Invisibility and Holodeck-Type Technologies are Inverse Forms

Last Updated on June 2, 2020 by

Invisibility and Holodeck-Type Technologies are Inverse Forms of Each Other

I am an inventor from Owensboro Kentucky. Between ten and twelve years ago I discovered the correct means inwhich to reroute or switch(as I call it), light thru an object.
I graduated high school and immediately enrolled into the local community college in 1992 and it was in my first or second year there that I worked out the geometrical proof of my concept that could readily be applied to a high-tech scenario.
It describes the correct pathways of light thru an object with a lenticular surface (fish-eye lenslet arrays) and has the capability to render an object invisible.
I call it a Light-Interface and it’s use or process by which it works, Light-Interfacing.
Like other partially right scenarios floating around today the two principle elements are lenticular screen surfaces and fiber-optic wires webbed thru the object, connecting all angles from all sides into each other.
But my geometrical proofs describe not a continuous web but a partial web of fiber optic webbing running thru the object.
One more element must be added between the lenticular surface of the outside of the object and the fiber optic web or network inside,the Light-Interface.
The Light-Interface sends light thru an object by acting as the empty space that the object takes up if the object wasn’t there in the first place.
The Light-Interface is nothing more than the scaled down model of the lenticular panels that make up the object itself, but completely hollow inside.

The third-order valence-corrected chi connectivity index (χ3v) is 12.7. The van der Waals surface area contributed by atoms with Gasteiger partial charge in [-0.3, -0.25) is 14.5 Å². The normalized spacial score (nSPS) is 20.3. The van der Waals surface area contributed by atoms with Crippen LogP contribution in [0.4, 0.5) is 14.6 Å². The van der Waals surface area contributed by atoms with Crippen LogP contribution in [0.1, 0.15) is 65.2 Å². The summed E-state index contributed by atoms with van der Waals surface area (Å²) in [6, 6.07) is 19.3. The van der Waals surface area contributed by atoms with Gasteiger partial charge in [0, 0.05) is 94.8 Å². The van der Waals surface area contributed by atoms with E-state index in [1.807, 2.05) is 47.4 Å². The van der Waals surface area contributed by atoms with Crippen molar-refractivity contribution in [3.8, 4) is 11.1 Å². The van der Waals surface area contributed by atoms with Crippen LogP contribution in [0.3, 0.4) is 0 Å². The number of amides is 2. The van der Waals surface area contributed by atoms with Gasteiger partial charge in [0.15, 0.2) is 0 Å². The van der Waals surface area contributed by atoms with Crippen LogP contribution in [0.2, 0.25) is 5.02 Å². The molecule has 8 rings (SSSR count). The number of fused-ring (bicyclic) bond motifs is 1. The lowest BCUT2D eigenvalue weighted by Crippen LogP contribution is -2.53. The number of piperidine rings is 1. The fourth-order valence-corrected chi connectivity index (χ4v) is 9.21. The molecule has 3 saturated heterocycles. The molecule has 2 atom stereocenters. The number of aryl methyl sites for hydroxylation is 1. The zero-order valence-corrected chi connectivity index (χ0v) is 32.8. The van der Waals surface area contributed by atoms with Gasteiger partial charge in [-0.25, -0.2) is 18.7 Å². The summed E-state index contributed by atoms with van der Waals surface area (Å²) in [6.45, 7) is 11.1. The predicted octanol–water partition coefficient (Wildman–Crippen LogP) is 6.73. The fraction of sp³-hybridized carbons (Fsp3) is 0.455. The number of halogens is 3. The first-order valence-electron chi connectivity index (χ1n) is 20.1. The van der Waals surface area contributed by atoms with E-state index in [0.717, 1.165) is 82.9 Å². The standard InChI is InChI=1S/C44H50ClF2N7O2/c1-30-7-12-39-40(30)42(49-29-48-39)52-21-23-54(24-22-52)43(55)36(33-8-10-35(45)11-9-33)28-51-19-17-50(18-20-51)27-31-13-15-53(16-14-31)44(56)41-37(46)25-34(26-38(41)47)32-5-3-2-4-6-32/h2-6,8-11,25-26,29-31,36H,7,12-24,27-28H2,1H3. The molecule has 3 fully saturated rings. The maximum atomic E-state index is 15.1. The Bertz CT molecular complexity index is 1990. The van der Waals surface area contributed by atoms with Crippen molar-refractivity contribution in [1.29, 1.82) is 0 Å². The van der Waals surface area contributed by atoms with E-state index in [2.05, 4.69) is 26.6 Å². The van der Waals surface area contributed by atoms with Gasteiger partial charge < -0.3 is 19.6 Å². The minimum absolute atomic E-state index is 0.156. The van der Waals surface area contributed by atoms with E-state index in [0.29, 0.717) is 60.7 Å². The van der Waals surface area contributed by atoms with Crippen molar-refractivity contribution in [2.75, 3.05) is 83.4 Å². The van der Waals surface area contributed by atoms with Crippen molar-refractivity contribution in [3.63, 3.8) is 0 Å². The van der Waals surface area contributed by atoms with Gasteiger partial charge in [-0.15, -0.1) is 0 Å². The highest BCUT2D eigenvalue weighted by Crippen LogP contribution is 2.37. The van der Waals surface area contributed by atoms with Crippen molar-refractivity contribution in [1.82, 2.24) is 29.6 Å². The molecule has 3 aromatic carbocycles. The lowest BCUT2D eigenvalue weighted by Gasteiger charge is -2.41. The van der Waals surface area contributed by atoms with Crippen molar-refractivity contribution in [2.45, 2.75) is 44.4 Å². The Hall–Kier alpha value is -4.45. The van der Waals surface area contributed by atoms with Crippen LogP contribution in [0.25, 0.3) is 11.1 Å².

Since the lenticular screens must be scaled down to build the Light-Interface version of the object, the fiber optic network inside doesn’t fully connect with it’s receiving hyper-pixel lenticular surfaces on the other side of the object.
They are taken from one side’s array of 3-D or hyper-pixels, converted into images thru the typical notion of CCD or CMOS chips and LED arrays and are beamed thru the lenticular surface of the Light-interface like a flashlight, thus acting as an invisible boundary in space where light from all angles meet and intersect.
A by-product of sending light thru this Light-Interface is a holodeck-like imprint of that outside enviroment all along the walls of the Light-Interface. If you stood inside a Light-Interface you could experience the outside world as it’s light information was being transmitted thru the object, very much like a holodeck. You could even record and play back the recording to reexperience the holodeck scenery.
Only by use of a Light-Interface geometry can you see that invisibility and holodeck technology are directly inverse forms of each other (if you could pull one inside out you’d have the other). Though I believe that using this model is the most efficeint  way to send light thru an object it could be translated into an algorithm mapping using this geometric model and adapted to a computation-aided light-switching system.
But I believe that my model could be best implemented along the more traditional idea of a straight-thru fiber-optic/Light-Interface connection and avoiding the fiber-optic/computer computations scenario altogether.
Alot of my friends that I showed my work to weren’t impressed because they couldn’t understand the geometry, though to me it was very simple.So they told me “Make something invisible then we’ll listen to you.”